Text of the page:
Deutsche Bank AG, Germany's biggest lender, reported an unexpected 9 percent rise in second-quarter earnings on Tuesday as gains at its transaction banking and asset management operations helped counter a weaker investment banking performance.
The company, based in Frankfurt, said net earnings were up to nearly 1.2 billion euros ($1.55 billion) from 1.1 billion euros a year earlier — beating analysts' forecast of 1.05 billion euros.
Pretax earnings rose 16 percent, to 1.5 billion euros from 1.3 billion euros.
Deutsche Bank said overall revenue declined in the April-June period — a volatile quarter that included the peak of the eurozone debt crisis — to 7.2 billion euros from 7.9 billion euros a year earlier. However, loan loss provisions declined sharply to 243 million euros from 1 billion euros in last year's second quarter.
"In a quarter which was characterized by increased investor uncertainty and higher market volatility, Deutsche Bank's investment banking business followed the industry-wide trend of weaker profitability," CEO Josef Ackermann said in a statement.
However, he pointed to "very solid" performances from other divisions and said the bank's private and business client segment had its best quarterly result since the peak of the financial crisis — demonstrating "the strength of our diversified business portfolio."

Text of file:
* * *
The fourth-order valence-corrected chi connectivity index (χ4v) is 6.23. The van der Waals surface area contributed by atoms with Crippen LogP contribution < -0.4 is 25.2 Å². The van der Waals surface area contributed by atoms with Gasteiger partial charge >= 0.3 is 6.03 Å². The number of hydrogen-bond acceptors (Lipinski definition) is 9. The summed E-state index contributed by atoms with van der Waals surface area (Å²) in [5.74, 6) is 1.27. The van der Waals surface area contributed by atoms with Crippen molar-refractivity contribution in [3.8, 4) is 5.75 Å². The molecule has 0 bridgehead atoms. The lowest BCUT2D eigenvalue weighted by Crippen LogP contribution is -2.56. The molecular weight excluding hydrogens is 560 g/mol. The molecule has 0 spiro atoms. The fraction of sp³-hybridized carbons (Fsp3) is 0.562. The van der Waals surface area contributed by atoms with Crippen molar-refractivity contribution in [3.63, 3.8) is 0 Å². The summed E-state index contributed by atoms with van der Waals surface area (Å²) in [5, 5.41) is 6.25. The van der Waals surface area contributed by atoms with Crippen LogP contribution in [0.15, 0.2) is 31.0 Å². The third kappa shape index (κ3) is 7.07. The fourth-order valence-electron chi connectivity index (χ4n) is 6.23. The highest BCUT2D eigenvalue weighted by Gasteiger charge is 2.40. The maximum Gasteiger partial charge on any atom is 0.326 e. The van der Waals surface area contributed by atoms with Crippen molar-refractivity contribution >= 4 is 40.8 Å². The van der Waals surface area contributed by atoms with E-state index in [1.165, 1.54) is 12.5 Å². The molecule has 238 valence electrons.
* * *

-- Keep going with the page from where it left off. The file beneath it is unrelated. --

The result pushed Deutsche Bank's shares up 2.2 percent at 51.47 euros in morning Frankfurt trading.
Deutsche Bank's corporate and investment bank unit saw revenues decline to 4.7 billion euros from 5.3 billion euros.
However, revenues in global transaction banking rose to 1.1 billion euros from 654 million euros — bolstered by 338 euros in extra revenue from Deutsche's acquisition of parts of ABN Amro Bank NV's commercial banking activities in the Netherlands.
Revenues at the asset and wealth management division were up 57 percent at 969 million euros, helped by 148 million euros from private bank Sal. Oppenheim Jr. & Cie S.C.A. Group, which Deutsche Bank acquired last year. Private and business client revenues were up 2 percent at 1.4 billion euros, the company said.
"Global economic activity is likely to strengthen and the new regulatory framework is finally taking shape," Ackermann said. He added that "Deutsche Bank considers itself well positioned to continuously creating sustainable value for its shareholders."
The bank said its tier 1 capital ratio, a key barometer of financial health, was 11.3 percent at the end of the second quarter — up from 11 percent a year earlier and 11.2 percent at the end of the first quarter. The figure was above the bank's target of 10 percent.
Deutsche Bank was one of 14 lenders in Germany that underwent recent European "stress tests" to determine how they would fare in a deeper economic and debt crisis.
It passed easily — the tests determined that, in a worst-case scenario, its capital ratio would slip to 9.7 percent, far above the 6 percent pass mark.
For the January-June period, Deutsche Bank's net profit was up 31 percent to more than 2.9 billion euros from last year's 2.25 billion euros. Pretax earnings rose to 4.3 billion euros from 3.1 billion euros.
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